Then, she shares that she has provided the answer in a new post and includes the link at the bottom. And yes, itís as simple as that!
5. Keep your content concise.
You donít often hear that shorter is better, but thatís often the case when it comes to email.
One benefit of drafting email content is that youíre not required (or expected) to write a lengthy piece. All you have to do is get your point across in a way thatís subscriber Ė and benefits Ė focused and include a call to action.
Now I know this can be easier said than done. You have tons of great things to share, and you may be tempted to fit it all in one email.
If thatís the case, my recommendation is to try sticking to one main call-to-action (CTA). This will make it easier for you to write your content. It also makes it easier for your subscribers to take action.
Too often, we find that the more CTAs there are, the more confusing it can become for your subscribers. The more friction you create within the experience readers have with your emails, the less likely they are to do anything at all.
Instead, focus on one goal and creating content that supports it and urges subscribers to take action.
As you trim the number of CTAs within your email, also try to find ways to whittle down your content as well:
- Instead of trying to make a point in three to five sentences, can you do it in one or two?
- Instead of expressing a phrase that is five to seven words, can you find a shorter phrase or word that helps you condense it to one or two?
- Are there any redundancies in your content that can be cut out altogether?
By making your writing more concise, it can also increase readability of your emails.
6. Stop writing in complete sentences.
Now, Iím not advocating abandoning proper and basic grammar rules like complete sentences. What I do mean is that there may be opportunities for you to use different formatting styles like headings and bullet points to shorten your content.
By doing so, it helps cut back on the time spent writing your emails. It also helps break up large chunks of text, which can be cumbersome to read in an email.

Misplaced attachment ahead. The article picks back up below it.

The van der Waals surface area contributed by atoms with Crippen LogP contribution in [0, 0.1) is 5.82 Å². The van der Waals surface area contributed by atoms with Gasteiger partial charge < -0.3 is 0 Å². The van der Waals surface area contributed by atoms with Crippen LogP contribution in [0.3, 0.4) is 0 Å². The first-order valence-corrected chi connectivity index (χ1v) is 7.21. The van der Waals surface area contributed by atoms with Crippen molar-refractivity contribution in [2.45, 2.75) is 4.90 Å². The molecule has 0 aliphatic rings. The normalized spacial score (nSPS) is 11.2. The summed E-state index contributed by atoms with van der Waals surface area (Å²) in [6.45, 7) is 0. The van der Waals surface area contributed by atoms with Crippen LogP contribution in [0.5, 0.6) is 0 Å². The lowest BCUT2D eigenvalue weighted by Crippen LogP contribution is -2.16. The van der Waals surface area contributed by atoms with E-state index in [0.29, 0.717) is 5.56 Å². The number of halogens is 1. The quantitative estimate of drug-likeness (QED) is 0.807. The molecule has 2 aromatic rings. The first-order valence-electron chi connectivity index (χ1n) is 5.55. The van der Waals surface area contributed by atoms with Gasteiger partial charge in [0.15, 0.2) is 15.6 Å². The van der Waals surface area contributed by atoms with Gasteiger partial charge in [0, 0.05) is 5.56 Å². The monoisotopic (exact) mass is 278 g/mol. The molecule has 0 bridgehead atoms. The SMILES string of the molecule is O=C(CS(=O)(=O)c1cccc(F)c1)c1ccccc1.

Different headings (H1s, H2s, H3s) come in handy as they allow you to communicate main points within your email. They also replace transition sentences between different points in your message, which can require one to two sentences of content.
Bullet points are helpful for when you want to make a list; whether thatís to highlight the many benefits of your latest product, features within an exclusive promotional package, helpful resources and more. Again, using bullet points help you write more quickly, and are more easily scannable for subscribers.
Check out this example from an email invite we sent out encouraging subscribers to attend a webinar:
The bullet points work perfectly in this situation because there is a list of benefits the reader will attain by attending the webinar. While we could have listed them out as a standard sentence, there was a chance it would have gotten buried within the content. The bulleted list is easier to read and skim and adds more emphasis to the value.
7. Repurpose existing content.
If youíve been building a significant content archive for longer than a year, chances are you have some excellent material that isnít getting the traffic it deserves.
Repurposing or re-sharing evergreen content youíve published in the past is a great way to fill in content gaps in your calendar or brainstorm sessions.
If you plan on repurposing content, a simple first step is to just re-share original links to what you already published.
I also encourage you to explore ways to take new angles on what you already wrote. Or, bundle up a variety of content pieces that have a similar theme and present them as one new entity (like a round-up post). Either share it on your blog and use that to share in your next email, or offer it as exclusive content within the email itself!
In 2015, the AWeber team sent an email to customers along with a special freebie Ė a gift of animated holiday GIFs (try saying that 10 times fast):
Since we received a lot of positive feedback from our customers, it made sense that when the holidays came around in 2016, we decided to replicate that success by creating new GIFs and promoting them in an email.
Since we had a framework that worked previously, we chose to stick with it and made only slight variations to the design, visuals and content:
We also optimized the email from the previous year by adding links to the GIFs in the headline and animated GIF. The result? We had a X increase in opens and X increase in clicks.
8. Stick with what works.
If there are certain processes or elements that you know work for you and your subscribers, stick with them! As they say, if it isnít broken, donít fix it!
Thereís no harm in continuing with what works, especially if that means you have an engaged audience and arenít bogged down by creating regular emails.